Public Access, Museums and Tourism
The oceans are the world’s biggest museum. They contain countless cultural treasures ranging from shipwrecks to sunken cities and prehistoric sites gradually submerged by global sea-level rises. These archaeological sites serve as time capsules. They allow us a brief glimpse into the daily life of the past – life as it was before the site disappeared beneath the waves.
It is important to make this human legacy accessible to as many people as possible. Public access to underwater cultural heritage:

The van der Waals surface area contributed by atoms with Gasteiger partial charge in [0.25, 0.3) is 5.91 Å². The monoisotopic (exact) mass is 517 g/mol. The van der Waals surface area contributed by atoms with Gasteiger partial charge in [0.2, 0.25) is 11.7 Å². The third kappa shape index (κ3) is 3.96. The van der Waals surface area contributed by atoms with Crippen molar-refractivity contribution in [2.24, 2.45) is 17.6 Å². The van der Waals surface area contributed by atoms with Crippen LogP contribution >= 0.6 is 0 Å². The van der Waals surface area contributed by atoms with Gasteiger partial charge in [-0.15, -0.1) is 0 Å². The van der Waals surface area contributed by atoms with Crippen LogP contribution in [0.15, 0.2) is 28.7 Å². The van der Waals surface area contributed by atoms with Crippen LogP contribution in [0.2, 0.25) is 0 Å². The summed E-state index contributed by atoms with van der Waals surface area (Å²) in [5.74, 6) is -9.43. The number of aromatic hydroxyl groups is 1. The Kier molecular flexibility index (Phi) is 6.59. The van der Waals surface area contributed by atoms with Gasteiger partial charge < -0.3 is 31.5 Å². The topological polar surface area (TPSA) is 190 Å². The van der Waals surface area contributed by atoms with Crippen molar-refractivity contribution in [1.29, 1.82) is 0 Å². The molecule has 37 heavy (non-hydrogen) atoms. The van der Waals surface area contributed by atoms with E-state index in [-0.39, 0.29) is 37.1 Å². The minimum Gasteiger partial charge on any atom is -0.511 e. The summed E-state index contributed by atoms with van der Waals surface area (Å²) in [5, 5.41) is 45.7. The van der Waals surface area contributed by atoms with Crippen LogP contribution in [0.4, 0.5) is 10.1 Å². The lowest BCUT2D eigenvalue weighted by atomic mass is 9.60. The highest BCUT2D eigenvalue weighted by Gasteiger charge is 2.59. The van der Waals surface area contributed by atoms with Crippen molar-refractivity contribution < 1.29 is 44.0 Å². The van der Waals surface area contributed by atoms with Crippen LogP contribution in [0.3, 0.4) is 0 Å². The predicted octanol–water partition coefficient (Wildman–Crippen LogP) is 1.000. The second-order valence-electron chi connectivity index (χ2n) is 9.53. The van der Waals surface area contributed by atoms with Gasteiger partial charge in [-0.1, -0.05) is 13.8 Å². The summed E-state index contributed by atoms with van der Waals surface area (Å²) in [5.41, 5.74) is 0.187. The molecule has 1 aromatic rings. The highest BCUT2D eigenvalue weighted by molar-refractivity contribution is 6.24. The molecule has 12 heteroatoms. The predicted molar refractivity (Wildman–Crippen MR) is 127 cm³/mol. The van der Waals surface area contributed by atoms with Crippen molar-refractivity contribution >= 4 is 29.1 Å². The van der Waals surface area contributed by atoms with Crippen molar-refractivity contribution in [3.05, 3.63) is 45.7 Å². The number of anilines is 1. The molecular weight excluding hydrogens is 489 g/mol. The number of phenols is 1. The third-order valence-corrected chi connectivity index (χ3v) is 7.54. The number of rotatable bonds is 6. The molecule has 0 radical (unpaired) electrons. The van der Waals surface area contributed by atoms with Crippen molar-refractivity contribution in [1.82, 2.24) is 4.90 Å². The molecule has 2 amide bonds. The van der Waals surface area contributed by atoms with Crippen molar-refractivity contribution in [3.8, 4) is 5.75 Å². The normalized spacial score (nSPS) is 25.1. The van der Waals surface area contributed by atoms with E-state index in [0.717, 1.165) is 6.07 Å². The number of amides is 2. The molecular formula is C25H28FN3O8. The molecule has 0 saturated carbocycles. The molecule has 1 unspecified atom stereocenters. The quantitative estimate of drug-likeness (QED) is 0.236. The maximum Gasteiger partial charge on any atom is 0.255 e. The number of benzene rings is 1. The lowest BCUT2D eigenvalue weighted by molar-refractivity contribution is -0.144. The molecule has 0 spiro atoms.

- provides communities with a tangible connection to their past, fosters local pride and stimulates people's awareness and respect for underwater heritage.
- can be a crucial economic asset to the local tourism industry.
- ensures the monitoring of sites' state or preservation and can help finance protection and research.
In the interest of encouraging responsible public access to underwater cultural heritage the Scientific and Technical Advisory Body of the 2001 Convention has recommended to the Meeting of States Parties to promote Best Practice examples from all over the world. These initiatives could include maritime heritage museums, dive trails and virtual exhibits etc.